Posted From: 126.96.36.199
|Posted on Wednesday, September 03, 2003 - 01:17 pm: ||
I have been wondering about pasture breeding and the frequency of a stallion covering a mare. We would only want to inseminate a mare once or twice per cycle and yet a stallion(mine) would probably cover a mare many,many times if left with her. Is there any evidence that there is more incidence of infection etc. with pasture breeding?
Posted From: 188.8.131.52
|Posted on Thursday, September 04, 2003 - 02:10 am: ||
My first mare was pasture bred. I didn't have any problems and she took on the first cycle. The stallion will only breed as many times at the mare will let him.
Posted From: 184.108.40.206
|Posted on Thursday, September 25, 2003 - 12:07 pm: ||
We turned my mare out in March with my first year stallion so he could figure things out. He bred her A LOT! He would cover her several times a day as she was the only mare available and she was willing. Aside from the inflamatory response that it causes (she didn't get in foal because of it) she showed to him so much (squatting and urinating) and leaned on the fence while doing this that she scalded her backside from the urine running down her! It was a sad site! She was only out with him for 4 days but had no hair in between her back legs it was all burned off, it swelled up and looked so sore! I put diaper rash cream on it as she picked up her feet in protest and tried desparately not to kick at me. I felt so bad. I would not leave her out with him again for longer than an hour. I can tell you from observation that my stallion can/would cover her 4 or 5 times in that hour. It was good for him as he got experience and isn't clumsy breeding now and knows what to do. But my mare isn't in foal as she got bred too much (inflamatory response) so I will have to breed again next year. I am going to have my vet follow her via ultrasound rather than just breed every other day, give her HCG etc. I also think we will use the Oxytocin protocol on this site to see if we can get her in foal. I've had problems with her in the past but she was so good to my young stallion stood like a pro while he fumbled around and figured it all out.
Bottom line from me, I wouldn't turn a mare out with a stallion again if she was the only mare in heat in the corral/pasture.
Posted From: 220.127.116.11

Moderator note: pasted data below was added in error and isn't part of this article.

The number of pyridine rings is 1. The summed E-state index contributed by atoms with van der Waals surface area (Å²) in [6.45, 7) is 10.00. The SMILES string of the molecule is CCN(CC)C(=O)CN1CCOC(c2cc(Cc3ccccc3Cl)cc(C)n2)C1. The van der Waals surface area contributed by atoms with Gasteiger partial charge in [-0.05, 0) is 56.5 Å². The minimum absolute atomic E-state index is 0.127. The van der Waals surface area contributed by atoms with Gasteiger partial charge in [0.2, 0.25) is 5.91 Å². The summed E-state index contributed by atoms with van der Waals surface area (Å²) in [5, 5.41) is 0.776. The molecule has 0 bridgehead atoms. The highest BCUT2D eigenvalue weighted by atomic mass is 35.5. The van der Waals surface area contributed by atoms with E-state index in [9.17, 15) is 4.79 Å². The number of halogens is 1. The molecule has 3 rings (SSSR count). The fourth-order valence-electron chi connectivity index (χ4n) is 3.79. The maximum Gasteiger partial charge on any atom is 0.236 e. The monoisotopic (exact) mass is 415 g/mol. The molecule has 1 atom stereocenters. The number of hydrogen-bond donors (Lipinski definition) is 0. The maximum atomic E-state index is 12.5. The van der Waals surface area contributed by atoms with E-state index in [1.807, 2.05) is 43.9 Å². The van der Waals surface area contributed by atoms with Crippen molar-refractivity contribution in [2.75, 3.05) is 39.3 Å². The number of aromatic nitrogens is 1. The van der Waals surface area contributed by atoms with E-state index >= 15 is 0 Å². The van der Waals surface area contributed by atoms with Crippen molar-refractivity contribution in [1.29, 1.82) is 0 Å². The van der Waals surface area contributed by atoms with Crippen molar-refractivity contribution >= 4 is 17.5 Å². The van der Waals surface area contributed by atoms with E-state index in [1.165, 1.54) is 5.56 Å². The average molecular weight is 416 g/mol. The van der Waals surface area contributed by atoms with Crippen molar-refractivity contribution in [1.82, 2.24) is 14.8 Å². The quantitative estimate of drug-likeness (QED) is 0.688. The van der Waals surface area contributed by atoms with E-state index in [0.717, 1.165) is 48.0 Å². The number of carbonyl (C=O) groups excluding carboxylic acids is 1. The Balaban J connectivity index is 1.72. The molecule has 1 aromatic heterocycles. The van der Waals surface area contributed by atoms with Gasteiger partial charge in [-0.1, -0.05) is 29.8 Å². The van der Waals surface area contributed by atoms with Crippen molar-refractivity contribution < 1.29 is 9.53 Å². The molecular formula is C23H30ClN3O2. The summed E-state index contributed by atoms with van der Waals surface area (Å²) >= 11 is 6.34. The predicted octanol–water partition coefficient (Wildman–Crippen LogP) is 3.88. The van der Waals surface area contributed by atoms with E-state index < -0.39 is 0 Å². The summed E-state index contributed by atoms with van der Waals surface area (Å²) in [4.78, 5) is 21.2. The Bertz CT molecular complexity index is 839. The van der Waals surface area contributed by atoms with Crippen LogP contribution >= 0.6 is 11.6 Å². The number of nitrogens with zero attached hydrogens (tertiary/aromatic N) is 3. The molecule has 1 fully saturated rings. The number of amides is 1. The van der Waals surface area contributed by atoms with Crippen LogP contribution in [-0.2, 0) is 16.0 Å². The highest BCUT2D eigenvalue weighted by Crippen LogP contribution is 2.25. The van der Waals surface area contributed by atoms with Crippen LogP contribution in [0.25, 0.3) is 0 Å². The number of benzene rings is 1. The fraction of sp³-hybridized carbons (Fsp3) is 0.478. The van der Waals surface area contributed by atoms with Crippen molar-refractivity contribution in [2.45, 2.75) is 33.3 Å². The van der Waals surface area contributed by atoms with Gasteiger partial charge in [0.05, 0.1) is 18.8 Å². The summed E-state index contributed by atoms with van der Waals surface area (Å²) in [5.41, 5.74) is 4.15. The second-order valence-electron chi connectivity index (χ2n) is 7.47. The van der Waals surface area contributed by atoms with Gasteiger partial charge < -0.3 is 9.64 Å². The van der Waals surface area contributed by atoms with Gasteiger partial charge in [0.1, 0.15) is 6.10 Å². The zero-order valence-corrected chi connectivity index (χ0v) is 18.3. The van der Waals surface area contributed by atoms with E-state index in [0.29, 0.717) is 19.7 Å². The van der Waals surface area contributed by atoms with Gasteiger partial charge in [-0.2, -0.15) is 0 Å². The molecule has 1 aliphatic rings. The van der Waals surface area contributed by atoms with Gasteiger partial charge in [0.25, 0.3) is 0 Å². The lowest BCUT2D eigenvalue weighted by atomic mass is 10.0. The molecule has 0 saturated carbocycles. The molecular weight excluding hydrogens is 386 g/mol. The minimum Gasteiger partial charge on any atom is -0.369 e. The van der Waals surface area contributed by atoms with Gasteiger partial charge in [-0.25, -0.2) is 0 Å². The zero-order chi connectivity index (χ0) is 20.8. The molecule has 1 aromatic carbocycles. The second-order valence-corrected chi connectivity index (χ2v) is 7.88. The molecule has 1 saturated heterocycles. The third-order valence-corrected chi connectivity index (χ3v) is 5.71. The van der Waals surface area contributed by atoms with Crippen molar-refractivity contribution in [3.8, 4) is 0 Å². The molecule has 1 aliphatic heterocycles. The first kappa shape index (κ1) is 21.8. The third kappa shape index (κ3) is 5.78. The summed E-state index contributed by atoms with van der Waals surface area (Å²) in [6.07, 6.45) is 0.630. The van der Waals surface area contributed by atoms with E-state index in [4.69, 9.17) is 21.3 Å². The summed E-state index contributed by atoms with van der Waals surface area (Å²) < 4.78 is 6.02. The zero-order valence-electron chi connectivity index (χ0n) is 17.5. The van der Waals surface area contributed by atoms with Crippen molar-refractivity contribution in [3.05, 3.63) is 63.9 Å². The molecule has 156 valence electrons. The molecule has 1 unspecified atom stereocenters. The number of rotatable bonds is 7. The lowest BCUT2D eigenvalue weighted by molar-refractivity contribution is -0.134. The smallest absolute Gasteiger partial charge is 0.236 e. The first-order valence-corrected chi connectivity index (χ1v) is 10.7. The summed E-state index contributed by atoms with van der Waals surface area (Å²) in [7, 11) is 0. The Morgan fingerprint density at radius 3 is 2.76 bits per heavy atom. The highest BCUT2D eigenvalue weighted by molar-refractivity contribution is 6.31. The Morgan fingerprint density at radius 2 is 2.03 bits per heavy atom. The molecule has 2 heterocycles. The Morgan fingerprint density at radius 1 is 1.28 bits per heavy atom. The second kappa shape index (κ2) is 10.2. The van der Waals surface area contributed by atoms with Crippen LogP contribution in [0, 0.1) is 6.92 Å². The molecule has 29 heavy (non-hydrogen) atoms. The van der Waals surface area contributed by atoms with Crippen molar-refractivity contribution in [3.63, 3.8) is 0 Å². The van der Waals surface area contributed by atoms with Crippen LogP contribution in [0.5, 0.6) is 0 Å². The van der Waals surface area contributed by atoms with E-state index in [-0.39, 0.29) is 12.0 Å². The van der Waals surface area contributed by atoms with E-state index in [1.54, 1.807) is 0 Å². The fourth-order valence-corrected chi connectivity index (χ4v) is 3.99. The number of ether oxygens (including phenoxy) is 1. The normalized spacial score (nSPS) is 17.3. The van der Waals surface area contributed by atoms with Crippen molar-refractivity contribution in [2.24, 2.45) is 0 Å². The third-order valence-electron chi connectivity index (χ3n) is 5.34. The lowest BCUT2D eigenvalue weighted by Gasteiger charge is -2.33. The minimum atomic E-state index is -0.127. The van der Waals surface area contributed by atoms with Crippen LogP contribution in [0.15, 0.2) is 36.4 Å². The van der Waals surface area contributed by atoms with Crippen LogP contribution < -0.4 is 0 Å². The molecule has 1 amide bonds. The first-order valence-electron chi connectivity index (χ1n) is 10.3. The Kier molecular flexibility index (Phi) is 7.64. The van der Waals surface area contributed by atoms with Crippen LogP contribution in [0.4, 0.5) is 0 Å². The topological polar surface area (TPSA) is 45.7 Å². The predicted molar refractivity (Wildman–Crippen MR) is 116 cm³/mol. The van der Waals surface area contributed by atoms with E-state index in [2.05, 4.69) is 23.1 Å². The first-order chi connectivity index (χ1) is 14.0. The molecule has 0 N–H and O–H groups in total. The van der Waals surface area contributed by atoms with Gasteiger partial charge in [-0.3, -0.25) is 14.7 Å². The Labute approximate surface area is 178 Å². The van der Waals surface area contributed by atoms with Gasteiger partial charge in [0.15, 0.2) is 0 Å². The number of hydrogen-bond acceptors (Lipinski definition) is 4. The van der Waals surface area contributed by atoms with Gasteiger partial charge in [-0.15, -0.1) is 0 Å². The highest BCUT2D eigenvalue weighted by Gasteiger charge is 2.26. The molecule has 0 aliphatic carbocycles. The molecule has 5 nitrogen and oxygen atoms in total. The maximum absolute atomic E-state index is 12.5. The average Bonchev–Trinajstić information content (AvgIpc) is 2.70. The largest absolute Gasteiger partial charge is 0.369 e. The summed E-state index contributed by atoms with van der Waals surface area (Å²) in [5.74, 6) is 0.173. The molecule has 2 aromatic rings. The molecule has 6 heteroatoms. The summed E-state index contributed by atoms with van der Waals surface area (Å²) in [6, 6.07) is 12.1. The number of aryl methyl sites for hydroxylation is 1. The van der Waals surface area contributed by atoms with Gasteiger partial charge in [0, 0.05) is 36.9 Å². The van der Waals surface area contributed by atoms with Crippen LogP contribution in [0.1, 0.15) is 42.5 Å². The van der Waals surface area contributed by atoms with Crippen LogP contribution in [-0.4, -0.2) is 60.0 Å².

|Posted on Friday, September 26, 2003 - 08:09 pm: ||
I wouldn't pasture breed period. It's dangerous for both the mare and stallion. My stallion is a show horse as well-I won't even do live cover with him. Not even with my own mares. I think you're just asking for trouble when pasture breeding. It's just not worth the risk. I've seen stallions with broken bones and other injuries because of it, then the owners are crying that their stallion was hurt and they don't have the money for surgery...it's not right and they knew better.
Mane Tyme Morgans
Posted From: 18.104.22.168
|Posted on Sunday, September 28, 2003 - 07:31 am: ||
I agree. I don't pasture breed but I do hand breed and only hand breed. (AI is too expensive for us small breeders tho my stallion is reg for AI)
Pasture breeding IMHO can seriously hurt the mare and stallion. I would rather control the breeding and know when the mare was bred then guessing.
Posted From: 22.214.171.124
|Posted on Monday, January 05, 2004 - 10:53 pm: ||
I taught my 3 year old stallion to pasture breed because he was impossible for me to handle since I had just had surgery. He was normally well-behaved and still is, but when we approached that first mare and he was getting out of control, I stopped the process there. I waited until she went out of heat and then about a day before she was to come in again I put them out together. He was a complete idiot, having been a show horse and never out with other horses since he was with his dam. He was a little scared of the mare, but then got really aggressive. She was a experienced mare and stood well when in heat, but would not put up with his aggressiveness. End result, he bred her finally after the first day and then I took her out and put her back in on the third day. I then took her out and kept her out until she was just going out of heat. She stood for him once that time and then let him know she was finished. I left her in with him for 2 weeks after that. The next time I tried to hand breed a mare, he approached with caution, took his time and did his job with no problems. He has been that way every since. He did get some swelling on his chest, but it was a small price to pay to have a stallion I can handle and is well-behaved. I prefer hand breeding as it is safer for the mare and the stallion, but my doctor had told me not to lift more that 5 lbs. for 6 months (what a joke) and I had mares to breed and a untried stallion I couldn't control.